By Mark Gillispie
The Associated Press

CLEVELAND >> So many prescription painkillers were dispensed in Lake County, Ohio, between 2012 and 2016 that the amount equaled 265 pills for every resident. Just to the south, the flood of prescription opioids during the same period equated to 400 pills for every resident of Trumbull County.

Attorneys say efforts to address the ensuing overdose epidemic has cost each of the financially struggling counties at least $1 billion. Now those counties want major national pharmacy chains that were involved in much of that distribution to pay.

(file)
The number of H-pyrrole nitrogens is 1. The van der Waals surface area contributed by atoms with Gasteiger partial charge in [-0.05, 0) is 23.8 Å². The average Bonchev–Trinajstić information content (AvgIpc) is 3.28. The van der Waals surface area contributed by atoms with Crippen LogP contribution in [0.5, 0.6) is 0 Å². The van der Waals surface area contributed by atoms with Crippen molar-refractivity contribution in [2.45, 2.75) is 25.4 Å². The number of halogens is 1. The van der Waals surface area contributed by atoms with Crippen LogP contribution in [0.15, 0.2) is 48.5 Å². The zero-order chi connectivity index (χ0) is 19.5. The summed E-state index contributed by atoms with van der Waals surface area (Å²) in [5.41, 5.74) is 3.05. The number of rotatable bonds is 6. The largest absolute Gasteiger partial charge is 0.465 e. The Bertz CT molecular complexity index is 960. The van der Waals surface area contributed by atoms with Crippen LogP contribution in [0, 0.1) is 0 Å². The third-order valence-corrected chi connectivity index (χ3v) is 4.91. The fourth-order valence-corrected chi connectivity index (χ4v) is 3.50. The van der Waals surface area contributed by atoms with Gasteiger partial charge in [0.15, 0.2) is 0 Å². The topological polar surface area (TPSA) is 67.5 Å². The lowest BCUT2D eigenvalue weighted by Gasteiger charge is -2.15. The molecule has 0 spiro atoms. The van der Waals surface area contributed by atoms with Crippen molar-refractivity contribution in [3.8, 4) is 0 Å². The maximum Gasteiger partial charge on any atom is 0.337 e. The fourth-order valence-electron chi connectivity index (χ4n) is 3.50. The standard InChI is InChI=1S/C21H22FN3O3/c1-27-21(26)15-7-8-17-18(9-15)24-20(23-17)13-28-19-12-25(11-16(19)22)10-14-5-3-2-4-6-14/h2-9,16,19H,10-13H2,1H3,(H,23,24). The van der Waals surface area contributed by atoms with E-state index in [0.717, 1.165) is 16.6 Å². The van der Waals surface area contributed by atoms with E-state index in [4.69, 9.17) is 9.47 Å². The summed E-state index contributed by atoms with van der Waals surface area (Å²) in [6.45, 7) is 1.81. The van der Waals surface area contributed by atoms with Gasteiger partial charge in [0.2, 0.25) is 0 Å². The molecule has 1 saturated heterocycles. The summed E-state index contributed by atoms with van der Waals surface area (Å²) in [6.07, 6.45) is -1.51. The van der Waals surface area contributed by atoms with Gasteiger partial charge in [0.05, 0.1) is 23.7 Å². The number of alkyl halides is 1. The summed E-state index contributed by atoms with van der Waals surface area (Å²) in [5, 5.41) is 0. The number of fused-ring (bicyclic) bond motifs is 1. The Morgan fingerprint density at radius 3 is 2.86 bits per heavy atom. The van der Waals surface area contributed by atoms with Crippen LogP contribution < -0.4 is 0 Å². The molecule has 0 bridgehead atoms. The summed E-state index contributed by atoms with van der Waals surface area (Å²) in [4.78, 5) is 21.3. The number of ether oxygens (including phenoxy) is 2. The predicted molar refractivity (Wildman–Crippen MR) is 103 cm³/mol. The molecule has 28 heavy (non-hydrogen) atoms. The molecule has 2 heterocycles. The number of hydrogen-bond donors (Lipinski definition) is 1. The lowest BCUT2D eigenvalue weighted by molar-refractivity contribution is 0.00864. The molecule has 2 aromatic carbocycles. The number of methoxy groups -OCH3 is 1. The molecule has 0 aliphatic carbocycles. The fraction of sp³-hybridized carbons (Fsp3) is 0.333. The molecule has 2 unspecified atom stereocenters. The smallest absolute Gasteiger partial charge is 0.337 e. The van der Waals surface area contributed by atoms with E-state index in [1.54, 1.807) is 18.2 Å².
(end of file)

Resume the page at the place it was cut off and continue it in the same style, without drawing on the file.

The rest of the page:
In a bellwether federal trial starting Monday in Cleveland, Lake and Trumbull counties will try to convince a jury that the retail pharmacy companies played an outsized role in creating a public nuisance in the way they dispensed pain medication into their communities.

This will be the first time pharmacy companies, in this case CVS, Walgreens, Giant Eagle and Walmart, have gone to trial to defend themselves in the nation’s ongoing legal reckoning over the opioid crisis. The trial, which is expected to last around six weeks, could set the tone for similar lawsuits against retail pharmacy chains by government entities across the U.S.

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